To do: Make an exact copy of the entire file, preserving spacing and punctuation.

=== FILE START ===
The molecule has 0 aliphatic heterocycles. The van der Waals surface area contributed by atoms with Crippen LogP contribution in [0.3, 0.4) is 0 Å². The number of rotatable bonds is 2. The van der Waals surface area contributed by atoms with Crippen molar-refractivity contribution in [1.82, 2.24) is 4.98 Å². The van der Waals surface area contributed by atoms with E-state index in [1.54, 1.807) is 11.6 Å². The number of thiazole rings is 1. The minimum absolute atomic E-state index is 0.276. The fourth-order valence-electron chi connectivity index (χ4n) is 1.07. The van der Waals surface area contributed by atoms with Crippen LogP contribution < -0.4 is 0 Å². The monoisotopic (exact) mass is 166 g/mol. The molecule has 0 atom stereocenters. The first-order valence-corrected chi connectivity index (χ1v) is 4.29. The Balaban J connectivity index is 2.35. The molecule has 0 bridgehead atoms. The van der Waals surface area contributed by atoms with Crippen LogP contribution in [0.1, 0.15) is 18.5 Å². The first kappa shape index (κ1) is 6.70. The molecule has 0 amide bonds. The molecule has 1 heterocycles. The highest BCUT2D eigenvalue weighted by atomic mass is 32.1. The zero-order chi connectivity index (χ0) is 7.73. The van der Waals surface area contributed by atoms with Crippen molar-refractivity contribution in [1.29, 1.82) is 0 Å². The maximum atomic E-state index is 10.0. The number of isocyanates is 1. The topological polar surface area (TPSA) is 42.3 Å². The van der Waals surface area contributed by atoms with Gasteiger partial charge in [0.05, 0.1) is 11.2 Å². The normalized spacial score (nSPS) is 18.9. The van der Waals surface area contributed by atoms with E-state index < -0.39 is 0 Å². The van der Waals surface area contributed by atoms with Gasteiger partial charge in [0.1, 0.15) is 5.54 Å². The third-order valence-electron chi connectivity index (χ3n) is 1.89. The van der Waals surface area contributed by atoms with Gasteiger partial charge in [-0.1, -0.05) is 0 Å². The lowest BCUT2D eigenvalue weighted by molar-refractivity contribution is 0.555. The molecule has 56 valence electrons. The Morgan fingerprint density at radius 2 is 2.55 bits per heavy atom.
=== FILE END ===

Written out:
The molecule has 0 aliphatic heterocycles. The van der Waals surface area contributed by atoms with Crippen LogP contribution in [0.3, 0.4) is 0 Å². The number of rotatable bonds is 2. The van der Waals surface area contributed by atoms with Crippen molar-refractivity contribution in [1.82, 2.24) is 4.98 Å². The van der Waals surface area contributed by atoms with E-state index in [1.54, 1.807) is 11.6 Å². The number of thiazole rings is 1. The minimum absolute atomic E-state index is 0.276. The fourth-order valence-electron chi connectivity index (χ4n) is 1.07. The van der Waals surface area contributed by atoms with Crippen LogP contribution < -0.4 is 0 Å². The monoisotopic (exact) mass is 166 g/mol. The molecule has 0 atom stereocenters. The first-order valence-corrected chi connectivity index (χ1v) is 4.29. The Balaban J connectivity index is 2.35. The molecule has 0 bridgehead atoms. The van der Waals surface area contributed by atoms with Crippen LogP contribution in [0.1, 0.15) is 18.5 Å². The first kappa shape index (κ1) is 6.70. The molecule has 0 amide bonds. The molecule has 1 heterocycles. The highest BCUT2D eigenvalue weighted by atomic mass is 32.1. The zero-order chi connectivity index (χ0) is 7.73. The van der Waals surface area contributed by atoms with Crippen molar-refractivity contribution in [1.29, 1.82) is 0 Å². The maximum atomic E-state index is 10.0. The number of isocyanates is 1. The topological polar surface area (TPSA) is 42.3 Å². The van der Waals surface area contributed by atoms with Gasteiger partial charge in [0.05, 0.1) is 11.2 Å². The normalized spacial score (nSPS) is 18.9. The van der Waals surface area contributed by atoms with E-state index < -0.39 is 0 Å². The van der Waals surface area contributed by atoms with Gasteiger partial charge in [0.1, 0.15) is 5.54 Å². The third-order valence-electron chi connectivity index (χ3n) is 1.89. The van der Waals surface area contributed by atoms with Gasteiger partial charge in [-0.1, -0.05) is 0 Å². The lowest BCUT2D eigenvalue weighted by molar-refractivity contribution is 0.555. The molecule has 56 valence electrons. The Morgan fingerprint density at radius 2 is 2.55 bits per heavy atom.